|Soak entire pot contents|
There are different types of begonias according to Gary Turner, including cane, shrub, thick stem semperflorens, rhizomatous, tuberous, trailing/scandent. Cane-types can be rooted in water.
|Begonia rhyzome growing over pot|
A few of ours are so crowded that their rhizomes are crawling over the sides of their containers. We keep ours outside in flower beds, under trees, all summer in pots and our summers are 100 and above with pretty high humidity.
|Gently separate rhyzome clumps|
When repotting, place the plant as low in the new pot as possible to bury more stem buds and encourage more canes and roots to grow.
|Separated begonia rhyzomes|
Start the dividing process by letting the container dry out so you can slip it all out in one piece. Then, soak the contents to soften it all to make it easy to remove loose soil and get your fingers between the rhizomes to gently pull them apart.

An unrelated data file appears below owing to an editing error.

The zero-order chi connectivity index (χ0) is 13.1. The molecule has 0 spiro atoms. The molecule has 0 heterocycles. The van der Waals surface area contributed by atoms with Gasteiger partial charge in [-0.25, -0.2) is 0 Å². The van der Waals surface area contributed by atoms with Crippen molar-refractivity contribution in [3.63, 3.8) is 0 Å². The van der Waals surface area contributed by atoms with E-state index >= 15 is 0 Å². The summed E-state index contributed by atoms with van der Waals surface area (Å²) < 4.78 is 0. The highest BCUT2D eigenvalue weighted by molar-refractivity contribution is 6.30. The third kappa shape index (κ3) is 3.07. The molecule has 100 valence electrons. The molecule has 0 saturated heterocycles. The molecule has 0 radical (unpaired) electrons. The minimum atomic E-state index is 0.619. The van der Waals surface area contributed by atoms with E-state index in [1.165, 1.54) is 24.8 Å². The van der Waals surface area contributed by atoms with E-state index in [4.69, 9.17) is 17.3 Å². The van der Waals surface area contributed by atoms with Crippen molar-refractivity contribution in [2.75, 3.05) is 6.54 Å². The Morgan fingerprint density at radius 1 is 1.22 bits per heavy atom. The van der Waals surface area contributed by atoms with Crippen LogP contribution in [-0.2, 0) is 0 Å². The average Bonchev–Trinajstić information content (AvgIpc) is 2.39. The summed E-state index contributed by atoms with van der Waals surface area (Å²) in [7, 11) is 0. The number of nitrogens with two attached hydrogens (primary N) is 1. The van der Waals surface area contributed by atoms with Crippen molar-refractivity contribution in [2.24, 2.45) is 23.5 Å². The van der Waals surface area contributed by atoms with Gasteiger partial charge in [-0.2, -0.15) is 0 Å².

Our potting shed is filling up with wonderful projects like this that keep our fingers in the soil all winter long!
Turner, "Optimum temperatures for Cane Type begonias
range from 55 degrees at night to about 80 degrees in the day. Some survive short bouts of freezing weather, and others can withstand 100 degree summers. Higher humidity through misting helps them grow better in higher temperatures."
Carol Notaras and other members of the San Francisco Begonia Society use a basic blend of: • 1/3 Potting Soil, 1/3 Perlite• 1/3 Orchid Bark (small or micro-chip size)
Joan Coulat of the Sacramento Begonia Society recommends this special soil mixture recipe includes the following: • 2 bags of 2 cubic feet Professional Potting Soil• 2 bags of 2 cubic feet Master Nursery Paydirt with Soil NʼRich• 3 - 1/2 gallons of Perlite (course) • 2 - 1 gallons of Vermiculite (course) ● 1 - 1/2 cup of Blood Meal• 1 - 1/2 cup SuperPhosphate ● 1 - cup of Bone Meal• 1 C Agricultural Lime ● 1 - 1/2 cup of Ironite